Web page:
Power bump and tool restart procedures

  • In general, leave tools in safe state in case of power outages
  • Report the problem immediately to staff and all users
  • NEVER try to restart/reboot/repair a tool

Materials segregation-this is important to prevent cross-contamination and for safety

  • Disposal of different types of waste
  • CMOS vs. semi clean bs metals class tools and tanks
  • Metal vs. non-metal vs. liftoff
  • Acids vs. Bases
  • Solvents (the aspirator, filter, etc.)

Understanding the labeling system in the cleanroom

Color coding system on shared labware Explain the need for maintaining this segregation for the benefit of all processes Private chemical labels and how to use them Labeling cycles and when to change your labels

Unattended processing

  • Rules for leaving chemicals on benches
  • Leaving samples to be unloaded by next user

Chemical disposal and bottle washing

Rinsing acid/base bottles Drying solvent bottles Labeling waste collection bottles Cleaning and disposal of used PR bottles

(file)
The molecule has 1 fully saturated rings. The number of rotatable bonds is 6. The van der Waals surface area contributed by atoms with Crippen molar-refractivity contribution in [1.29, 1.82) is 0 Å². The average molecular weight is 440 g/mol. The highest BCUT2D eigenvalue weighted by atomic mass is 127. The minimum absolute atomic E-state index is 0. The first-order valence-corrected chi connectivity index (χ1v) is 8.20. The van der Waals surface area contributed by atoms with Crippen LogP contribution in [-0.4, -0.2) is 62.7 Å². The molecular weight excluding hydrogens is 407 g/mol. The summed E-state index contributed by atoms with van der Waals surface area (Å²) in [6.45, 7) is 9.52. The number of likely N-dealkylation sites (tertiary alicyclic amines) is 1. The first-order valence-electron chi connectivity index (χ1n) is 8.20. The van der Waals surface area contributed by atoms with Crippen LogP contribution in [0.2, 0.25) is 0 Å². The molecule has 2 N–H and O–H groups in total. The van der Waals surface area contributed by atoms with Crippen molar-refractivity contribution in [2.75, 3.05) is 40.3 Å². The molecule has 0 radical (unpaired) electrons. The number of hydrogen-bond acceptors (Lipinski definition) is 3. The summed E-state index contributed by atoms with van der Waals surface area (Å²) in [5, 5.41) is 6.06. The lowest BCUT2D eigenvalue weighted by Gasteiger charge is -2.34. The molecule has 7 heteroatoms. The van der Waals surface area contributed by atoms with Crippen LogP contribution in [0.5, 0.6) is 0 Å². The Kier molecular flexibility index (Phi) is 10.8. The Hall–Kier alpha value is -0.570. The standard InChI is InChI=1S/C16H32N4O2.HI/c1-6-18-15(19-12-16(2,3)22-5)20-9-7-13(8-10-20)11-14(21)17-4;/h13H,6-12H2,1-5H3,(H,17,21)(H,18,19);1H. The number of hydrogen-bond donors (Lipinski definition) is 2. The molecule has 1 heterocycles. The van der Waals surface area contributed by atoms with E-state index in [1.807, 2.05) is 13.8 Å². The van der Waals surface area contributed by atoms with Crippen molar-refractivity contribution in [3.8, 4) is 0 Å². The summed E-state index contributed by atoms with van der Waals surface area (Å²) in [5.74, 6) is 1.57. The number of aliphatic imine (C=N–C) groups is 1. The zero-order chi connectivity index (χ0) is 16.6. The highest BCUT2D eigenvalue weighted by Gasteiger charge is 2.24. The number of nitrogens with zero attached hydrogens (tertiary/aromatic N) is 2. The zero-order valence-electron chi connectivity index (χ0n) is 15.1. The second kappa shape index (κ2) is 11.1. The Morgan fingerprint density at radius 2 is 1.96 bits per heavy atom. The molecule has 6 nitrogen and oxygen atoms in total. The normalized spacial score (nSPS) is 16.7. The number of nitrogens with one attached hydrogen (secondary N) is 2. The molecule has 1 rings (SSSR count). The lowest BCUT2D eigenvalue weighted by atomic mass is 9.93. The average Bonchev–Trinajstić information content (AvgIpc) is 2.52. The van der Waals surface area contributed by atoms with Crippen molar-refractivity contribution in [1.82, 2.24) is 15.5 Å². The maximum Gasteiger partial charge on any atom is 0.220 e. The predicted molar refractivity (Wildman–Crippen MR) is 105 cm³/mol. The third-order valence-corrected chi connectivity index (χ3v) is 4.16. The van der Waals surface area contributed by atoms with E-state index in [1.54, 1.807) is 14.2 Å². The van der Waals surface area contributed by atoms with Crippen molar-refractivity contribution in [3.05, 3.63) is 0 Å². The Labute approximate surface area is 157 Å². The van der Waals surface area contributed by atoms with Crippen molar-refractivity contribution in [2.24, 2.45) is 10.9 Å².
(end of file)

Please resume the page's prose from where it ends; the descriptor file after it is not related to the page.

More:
Storing private materials

Private chemicals: show labelmaker, acid/base and organic cabinets Photoresists: private vs. shared, syringe racks in resist cabinet Dryboxes in cleanroom, cabinets in ROBIN

After-Hours policies

How to obtain After-Hours access & suit tag Buddy system Contacting LNF Emergency Response Team & 911 Show location of campus phones in labs

Online Services

Scheduler – how to reserve and activate tools, how to manage reservations (cancellation policies, overtime fees) Reports Staff calendar, lab fees

Helpdesk system and issue reporting

Overview of the Helpdesk system How to generate and follow up on a ticket Tool-related ticket vs. general ticket

Online feedback and the LNF community

Use of (anonymous) negative feedback and how it helps improve the general conduct in the cleanroom Use of positive feedback: why it should be encouraged

Communication methods

Monthly emails LNF Wiki User Communications meetings